Categorizing Your Book

My book is set twenty years in the future, but it's more of a YA paranormal romance. Does a storyline set in the future make it automatically science fiction? I'm just not sure how to word my query: A paranormal romance with a futuristic twist is what I have right now.


Almost every book could have separate categories, because truthfully, almost every book has elements of different genres in it. Who is the core audience for your book? It sounds like your book is truly YA with SF elements. I suppose you could say the same for Hunger Games, which, as a dystopian, would technically be called SF, but because the voice and the true audience is YA, it's YA.

If your book is a paranormal romance with a futuristic twist, it's a paranormal romance and that's where it would be shelved and that's the audience you would sell to.

The question you need to ask yourself is where in the bookstore would it be shelved, which genre? That's what you would call your book.

Jessica

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Wednesday, January 11, 2012

Workshop Wednesday

Thanks to all of your contributions, Workshop Wednesday has been a success. We're going to continue on with it for as long as we have entries and the energy to comment on them. If you haven't yet submitted but are still interested, don't be afraid to participate as per the guidelines in our original post.

For anyone wanting to comment, we ask that you comment in a polite and respectful manner, and we ask that you be as constructive as possible. If you can be useful to the brave souls who submitted their query and comment on the query, that's great. Please keep any anonymous tirades on publishing or other snarky comments to yourself. This is and should remain an open and safe forum for people to put themselves and their queries out there so that everyone can learn. I'm leaving comments open and open to anonymous posters, as I always have; don't make me feel the need to change that policy.

And for those who have never "met" Query Shark, get over there and do that. She's the originator of the query critique, the queen, if you will.

Dear Jessica Faust,

The day Claire has prayed for the last ten years has somehow become an inescapable nightmare. Her best friend Alice woke up from her coma but Claire's guilt did not lessen. Jackson returned home with Alice and Claire is still just as heartbroken. More than that, she's terrified of what happens next. Claire failed to realize what their return would really mean - her reprieve is over.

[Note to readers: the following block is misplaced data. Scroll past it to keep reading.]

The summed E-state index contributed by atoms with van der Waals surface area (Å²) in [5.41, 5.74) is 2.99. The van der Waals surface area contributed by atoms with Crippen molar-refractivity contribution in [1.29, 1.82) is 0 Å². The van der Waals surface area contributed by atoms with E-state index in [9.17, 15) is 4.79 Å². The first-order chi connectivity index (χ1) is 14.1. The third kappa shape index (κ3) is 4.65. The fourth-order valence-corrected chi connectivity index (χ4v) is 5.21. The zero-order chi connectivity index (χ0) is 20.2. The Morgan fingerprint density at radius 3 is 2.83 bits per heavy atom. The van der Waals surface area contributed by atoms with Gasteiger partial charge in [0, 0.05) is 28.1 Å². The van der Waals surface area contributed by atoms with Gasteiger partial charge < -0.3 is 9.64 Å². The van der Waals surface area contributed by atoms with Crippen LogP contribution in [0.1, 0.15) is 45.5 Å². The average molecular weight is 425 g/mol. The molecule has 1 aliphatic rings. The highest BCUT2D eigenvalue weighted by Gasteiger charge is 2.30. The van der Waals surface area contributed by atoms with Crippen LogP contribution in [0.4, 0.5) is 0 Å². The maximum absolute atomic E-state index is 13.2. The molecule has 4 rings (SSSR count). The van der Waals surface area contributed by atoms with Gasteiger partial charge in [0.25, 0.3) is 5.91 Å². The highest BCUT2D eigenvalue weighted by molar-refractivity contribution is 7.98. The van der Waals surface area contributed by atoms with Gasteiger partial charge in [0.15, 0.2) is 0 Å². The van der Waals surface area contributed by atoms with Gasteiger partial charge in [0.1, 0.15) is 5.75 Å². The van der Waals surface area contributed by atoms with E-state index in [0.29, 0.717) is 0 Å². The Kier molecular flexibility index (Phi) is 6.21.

I'm definitely intrigued by this because I sense that there's something about the overall story that sounds interesting. I love the idea of praying for what might be considered a miracle and when it happens realizing the nightmare hasn't ended. That being said, I don't think this paragraph, or this query, is particularly well written, and for that reason I have major reservations about wanting to read more.

I have no idea what you mean by "Jackson returned home with Alice and Claire...." Who is Jackson? Returned home from where? The hospital? Still heartbroken from what? And "just as" heartbroken as Claire, Alice or as he was earlier? None of this makes any sense here and I'm getting no sense of the story. I like the idea that Claire's guilt did not lessen, but lessen over what? I'm missing huge chunks of the story here.
I have no idea where these people are returning from or what sort of reprieve Claire had. Basically, I have far more questions than answers.


The happiness Claire has longed for is overshadowed by her fear. Alice's accident was not the only consequence of their last night together. Now, Claire has something more important than their friendship to lose - a daughter she would do anything to protect.

This feels a tad stronger, and only a tad. That doesn't mean I would recommend keeping it. I still don't understand the setup or how they got where they are or where this daughter comes in.


Claire knows in her heart that Jackson belongs with Alice. Resisting him will be easy. This time, Claire is older, smarter and she has a very good reason to stay as far away from Jackson Montgomery as possible. Besides, her love for him was replaced with hate the second he abandoned her. Or at least that's what she thinks until she takes one look into his eyes.

So in the opening I would have assumed this was women's fiction, but now I realize it's a romance, and that throws me.


Reawakened is a 70,000 word contemporary romance novel. Thank you for your time and consideration.

Overall I think you're going to have a hard time getting any traction with this query. It tells bits of what a story could be, but doesn't really tell me anything about your story. Most important, it doesn't give me the confidence that you could actually write an entire book.



Jessica

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Tuesday, January 10, 2012

The Publishing House Procedure

I need some insider info. My (wonderful) agent hasn't really given me any details about the situation so I hope you might be able to.

Last year we went on submission. We came close once with a revise and resubmit but ultimately the editor didn't make an offer. One of the editors from the first round was very slow and when my agent called to follow up, he told her I was doing an R&R. The editor asked to see the revision.